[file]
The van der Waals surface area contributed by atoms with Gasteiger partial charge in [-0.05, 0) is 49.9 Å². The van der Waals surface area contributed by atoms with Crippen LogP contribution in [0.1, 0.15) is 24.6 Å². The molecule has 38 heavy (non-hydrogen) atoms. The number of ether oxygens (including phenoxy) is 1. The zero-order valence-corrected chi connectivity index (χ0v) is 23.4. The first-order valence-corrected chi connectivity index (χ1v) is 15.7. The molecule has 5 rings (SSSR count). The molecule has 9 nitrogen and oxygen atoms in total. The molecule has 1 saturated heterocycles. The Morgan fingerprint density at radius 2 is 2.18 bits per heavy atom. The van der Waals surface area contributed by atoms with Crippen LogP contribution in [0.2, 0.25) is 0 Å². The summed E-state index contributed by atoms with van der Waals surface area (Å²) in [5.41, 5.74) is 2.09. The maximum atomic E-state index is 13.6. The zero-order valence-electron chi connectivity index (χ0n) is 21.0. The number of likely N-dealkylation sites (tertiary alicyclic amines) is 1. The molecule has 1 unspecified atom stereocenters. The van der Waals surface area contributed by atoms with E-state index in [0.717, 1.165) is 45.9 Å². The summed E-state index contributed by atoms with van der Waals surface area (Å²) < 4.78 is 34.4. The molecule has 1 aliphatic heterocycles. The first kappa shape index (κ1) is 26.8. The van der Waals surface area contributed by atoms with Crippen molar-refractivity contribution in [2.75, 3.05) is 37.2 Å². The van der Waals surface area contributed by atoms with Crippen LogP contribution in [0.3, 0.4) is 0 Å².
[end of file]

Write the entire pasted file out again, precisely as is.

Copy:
The van der Waals surface area contributed by atoms with Gasteiger partial charge in [-0.05, 0) is 49.9 Å². The van der Waals surface area contributed by atoms with Crippen LogP contribution in [0.1, 0.15) is 24.6 Å². The molecule has 38 heavy (non-hydrogen) atoms. The number of ether oxygens (including phenoxy) is 1. The zero-order valence-corrected chi connectivity index (χ0v) is 23.4. The first-order valence-corrected chi connectivity index (χ1v) is 15.7. The molecule has 5 rings (SSSR count). The molecule has 9 nitrogen and oxygen atoms in total. The molecule has 1 saturated heterocycles. The Morgan fingerprint density at radius 2 is 2.18 bits per heavy atom. The van der Waals surface area contributed by atoms with Crippen LogP contribution in [0.2, 0.25) is 0 Å². The summed E-state index contributed by atoms with van der Waals surface area (Å²) in [5.41, 5.74) is 2.09. The maximum atomic E-state index is 13.6. The zero-order valence-electron chi connectivity index (χ0n) is 21.0. The number of likely N-dealkylation sites (tertiary alicyclic amines) is 1. The molecule has 1 unspecified atom stereocenters. The van der Waals surface area contributed by atoms with E-state index in [0.717, 1.165) is 45.9 Å². The summed E-state index contributed by atoms with van der Waals surface area (Å²) < 4.78 is 34.4. The molecule has 1 aliphatic heterocycles. The first kappa shape index (κ1) is 26.8. The van der Waals surface area contributed by atoms with Crippen molar-refractivity contribution in [2.75, 3.05) is 37.2 Å². The van der Waals surface area contributed by atoms with Crippen LogP contribution in [0.3, 0.4) is 0 Å².